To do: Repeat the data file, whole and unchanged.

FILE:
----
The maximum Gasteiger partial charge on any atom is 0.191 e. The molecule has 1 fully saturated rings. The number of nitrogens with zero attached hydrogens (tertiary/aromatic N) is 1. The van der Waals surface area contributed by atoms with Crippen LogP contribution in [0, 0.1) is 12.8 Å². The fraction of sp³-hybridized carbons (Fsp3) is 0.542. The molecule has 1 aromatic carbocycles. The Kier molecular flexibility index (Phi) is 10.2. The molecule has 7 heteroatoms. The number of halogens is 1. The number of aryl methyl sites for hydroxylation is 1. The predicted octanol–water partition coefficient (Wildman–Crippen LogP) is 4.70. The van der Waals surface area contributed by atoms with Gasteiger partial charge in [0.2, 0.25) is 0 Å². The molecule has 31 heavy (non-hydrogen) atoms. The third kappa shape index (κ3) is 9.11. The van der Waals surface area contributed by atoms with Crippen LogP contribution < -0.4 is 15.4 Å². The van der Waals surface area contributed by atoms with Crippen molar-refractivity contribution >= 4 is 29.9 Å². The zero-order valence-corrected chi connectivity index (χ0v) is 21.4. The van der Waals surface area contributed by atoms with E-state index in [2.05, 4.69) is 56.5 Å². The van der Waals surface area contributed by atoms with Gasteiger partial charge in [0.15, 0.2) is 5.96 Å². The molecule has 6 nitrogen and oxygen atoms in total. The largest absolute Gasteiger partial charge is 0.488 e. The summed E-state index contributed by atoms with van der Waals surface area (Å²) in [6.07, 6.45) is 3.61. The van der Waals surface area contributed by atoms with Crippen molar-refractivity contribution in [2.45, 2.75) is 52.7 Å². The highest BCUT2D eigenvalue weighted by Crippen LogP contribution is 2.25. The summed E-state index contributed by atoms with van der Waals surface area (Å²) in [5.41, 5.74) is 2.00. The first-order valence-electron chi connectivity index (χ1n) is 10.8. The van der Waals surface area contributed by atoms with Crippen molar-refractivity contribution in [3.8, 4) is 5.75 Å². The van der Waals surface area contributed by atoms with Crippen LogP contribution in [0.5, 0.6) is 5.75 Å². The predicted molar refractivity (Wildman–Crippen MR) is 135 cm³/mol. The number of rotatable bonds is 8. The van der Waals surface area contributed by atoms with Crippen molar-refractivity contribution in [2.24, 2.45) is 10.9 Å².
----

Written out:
The maximum Gasteiger partial charge on any atom is 0.191 e. The molecule has 1 fully saturated rings. The number of nitrogens with zero attached hydrogens (tertiary/aromatic N) is 1. The van der Waals surface area contributed by atoms with Crippen LogP contribution in [0, 0.1) is 12.8 Å². The fraction of sp³-hybridized carbons (Fsp3) is 0.542. The molecule has 1 aromatic carbocycles. The Kier molecular flexibility index (Phi) is 10.2. The molecule has 7 heteroatoms. The number of halogens is 1. The number of aryl methyl sites for hydroxylation is 1. The predicted octanol–water partition coefficient (Wildman–Crippen LogP) is 4.70. The van der Waals surface area contributed by atoms with Gasteiger partial charge in [0.2, 0.25) is 0 Å². The molecule has 31 heavy (non-hydrogen) atoms. The third kappa shape index (κ3) is 9.11. The van der Waals surface area contributed by atoms with Crippen LogP contribution < -0.4 is 15.4 Å². The van der Waals surface area contributed by atoms with Crippen molar-refractivity contribution >= 4 is 29.9 Å². The zero-order valence-corrected chi connectivity index (χ0v) is 21.4. The van der Waals surface area contributed by atoms with E-state index in [2.05, 4.69) is 56.5 Å². The van der Waals surface area contributed by atoms with Gasteiger partial charge in [0.15, 0.2) is 5.96 Å². The molecule has 6 nitrogen and oxygen atoms in total. The largest absolute Gasteiger partial charge is 0.488 e. The summed E-state index contributed by atoms with van der Waals surface area (Å²) in [6.07, 6.45) is 3.61. The van der Waals surface area contributed by atoms with Crippen molar-refractivity contribution in [2.45, 2.75) is 52.7 Å². The highest BCUT2D eigenvalue weighted by Crippen LogP contribution is 2.25. The summed E-state index contributed by atoms with van der Waals surface area (Å²) in [5.41, 5.74) is 2.00. The first-order valence-electron chi connectivity index (χ1n) is 10.8. The van der Waals surface area contributed by atoms with Crippen molar-refractivity contribution in [3.8, 4) is 5.75 Å². The van der Waals surface area contributed by atoms with Crippen LogP contribution in [0.5, 0.6) is 5.75 Å². The predicted molar refractivity (Wildman–Crippen MR) is 135 cm³/mol. The number of rotatable bonds is 8. The van der Waals surface area contributed by atoms with Crippen molar-refractivity contribution in [2.24, 2.45) is 10.9 Å².